With Safe and Accessible Holiday Travel Options
by Debra Whitman, Ph.D., Chief Public Policy Officer, AARP and S. Kathi Brown, Senior Research Advisor, AARP
The fast-growing "sharing economy," which enables buyers and sellers to connect through digital platforms, can perform a great service by increasing choice and independence for Americans with disabilities, including many who wish to travel during the holiday season.
But it has a long way to go. For all Americans to share in its benefits with a sense of security and safety, companies in the sharing economy must address a range of issues, according to a new AARP study.
"Who protects me, and who protects that other person?" asked an adult with a disability who had concerns about personal safety in the untraditional, peer-to-peer transactions. "...Is there any type of insurance protection or background check?"
While the term "sharing economy" is not yet well known, some of its major enterprises have become household names, including Airbnb, Lyft and Uber, and it is transforming entire industries. Companies using digital platforms to sell goods and services have popped up in fields varied as transportation, lodging, handyman services, housecleaning and more.
The AARP study explored how to make the sharing economy more accessible to everyone, regardless of their health and mobility. To gain insights, we held a series of in-depth conversations with 43 adults who either have a disability themselves -- resulting in impaired mobility, vision, or hearing -- or care for someone with a disability.
When the consumers in our study heard an explanation of the sharing economy, they were very interested. Prospects of greater choice, customized service, higher quality, convenience and lower costs all had great appeal.
At the same time, these consumers had questions and concerns. They are more likely to engage in the sharing economy if they are confident it is safe, easy to access, and offers a way to settle disputes.
"It's more of a crap shoot in terms of who's at the other end of that share," said a consumer who is vision-impaired. "Are they truly as qualified as they claim?"
Consumers with disabilities wondered if their health issues made them targets for criminals and whether they were especially vulnerable in the peer-to-peer transactions of the sharing economy. Many in the study had questions about whether they can trust service providers they meet through the online platforms, and in the case of home-based services, whether it is wise to let such workers in the door.
Some also questioned whether such firms conduct adequate background checks, particularly of providers who might come into their home. In addition some consumers who are contemplating using drivers through transportation network companies wanted assurances that their drivers have good driving records.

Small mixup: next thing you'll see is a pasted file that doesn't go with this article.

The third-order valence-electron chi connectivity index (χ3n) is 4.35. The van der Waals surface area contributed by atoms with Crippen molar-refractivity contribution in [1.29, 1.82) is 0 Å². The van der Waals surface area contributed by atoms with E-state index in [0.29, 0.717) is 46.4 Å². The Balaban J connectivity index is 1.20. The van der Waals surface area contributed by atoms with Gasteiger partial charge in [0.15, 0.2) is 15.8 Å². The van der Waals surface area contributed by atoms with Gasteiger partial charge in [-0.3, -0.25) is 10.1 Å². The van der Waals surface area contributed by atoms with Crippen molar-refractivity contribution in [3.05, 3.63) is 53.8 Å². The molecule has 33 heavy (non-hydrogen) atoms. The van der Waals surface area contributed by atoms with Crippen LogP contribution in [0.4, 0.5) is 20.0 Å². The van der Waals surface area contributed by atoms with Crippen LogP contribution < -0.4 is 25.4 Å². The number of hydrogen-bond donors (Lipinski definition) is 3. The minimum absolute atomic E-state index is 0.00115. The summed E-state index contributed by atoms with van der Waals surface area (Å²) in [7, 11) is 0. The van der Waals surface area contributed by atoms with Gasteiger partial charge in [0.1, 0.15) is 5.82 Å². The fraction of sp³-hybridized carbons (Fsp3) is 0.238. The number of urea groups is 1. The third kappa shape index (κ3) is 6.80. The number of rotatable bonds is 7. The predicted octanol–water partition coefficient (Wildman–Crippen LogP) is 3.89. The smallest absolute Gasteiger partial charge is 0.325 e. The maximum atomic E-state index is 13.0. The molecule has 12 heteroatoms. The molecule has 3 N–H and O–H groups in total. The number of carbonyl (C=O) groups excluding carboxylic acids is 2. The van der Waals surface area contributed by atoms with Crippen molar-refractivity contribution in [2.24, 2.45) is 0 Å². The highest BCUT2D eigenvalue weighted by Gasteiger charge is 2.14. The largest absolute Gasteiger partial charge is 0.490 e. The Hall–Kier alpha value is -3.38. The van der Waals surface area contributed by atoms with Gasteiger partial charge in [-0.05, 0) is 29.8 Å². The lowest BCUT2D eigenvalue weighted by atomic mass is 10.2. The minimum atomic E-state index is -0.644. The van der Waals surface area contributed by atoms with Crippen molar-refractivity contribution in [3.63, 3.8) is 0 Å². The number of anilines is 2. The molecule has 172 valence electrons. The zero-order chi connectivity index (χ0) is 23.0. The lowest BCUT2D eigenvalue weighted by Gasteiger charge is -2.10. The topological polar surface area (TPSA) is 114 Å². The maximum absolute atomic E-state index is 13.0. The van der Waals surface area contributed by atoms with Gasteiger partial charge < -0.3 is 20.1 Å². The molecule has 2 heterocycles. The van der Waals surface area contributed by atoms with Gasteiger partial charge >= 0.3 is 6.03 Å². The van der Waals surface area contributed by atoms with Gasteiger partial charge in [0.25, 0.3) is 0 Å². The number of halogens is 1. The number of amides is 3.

Safety was a recurring theme that seems especially relevant this time of year as many embark on holiday travels. "When I travel, I need to know where are the exits, and who I can talk to in an emergency," said one consumer. "Is it accessible? Is it safe?"
Another said that when people see the disability, "they think they can take advantage of me."
Several participants questioned whether the sharing economy offers effective methods to settle disputes. One person wondered what would happen if someone who provided lodging accused them of theft. "I don't want to have that type of liability where someone could say something like that."
Other concerns were no different from what you might expect to hear from consumers who have no disabilities at all, but are still adjusting to a digital world. "I had difficulty figuring out the app," said one. "...It wasn't clear to me how to go about setting up an account."
No doubt, sensitivity within the sharing economy to the concerns of people with disabilities varies widely. In response to a study of Airbnb indicating some bias among hosts, Airbnb recently announced efforts to fight bias and discrimination throughout its community. For example, starting on November 1, it required all of its hosts and users to sign a commitment to treat everyone -- regardless of race, religion, national origin, ethnicity, disability, sex, gender identity, sexual orientation or age -- with respect, and without judgment or bias.
But the AARP study makes clear that people with disabilities may need certain kinds of support that are often lacking in this emerging sector. The consumers we contacted agreed that sharing economy enterprises should take several steps to improve safety, access and comfort.
Here are the steps that would be most valued:
- Employees should be trained in how to work with people with disabilities. Such training can help service providers follow the requirements in the Americans with Disabilities Act and be more patient and understanding, for instance, when a consumer needs extra time to accomplish a task.
If all companies took the above steps, the sharing economy would provide even more opportunity and make its services more useful for all consumers. With some refinements in practice, the digital connections can open the door to greater inclusion, and an expanded array of safe and accessible travel options, for people of varied physical abilities.
Everyone should be able to share in the benefits of the sharing economy.
To read the report, go to www.aarp.org/sharingeconomy.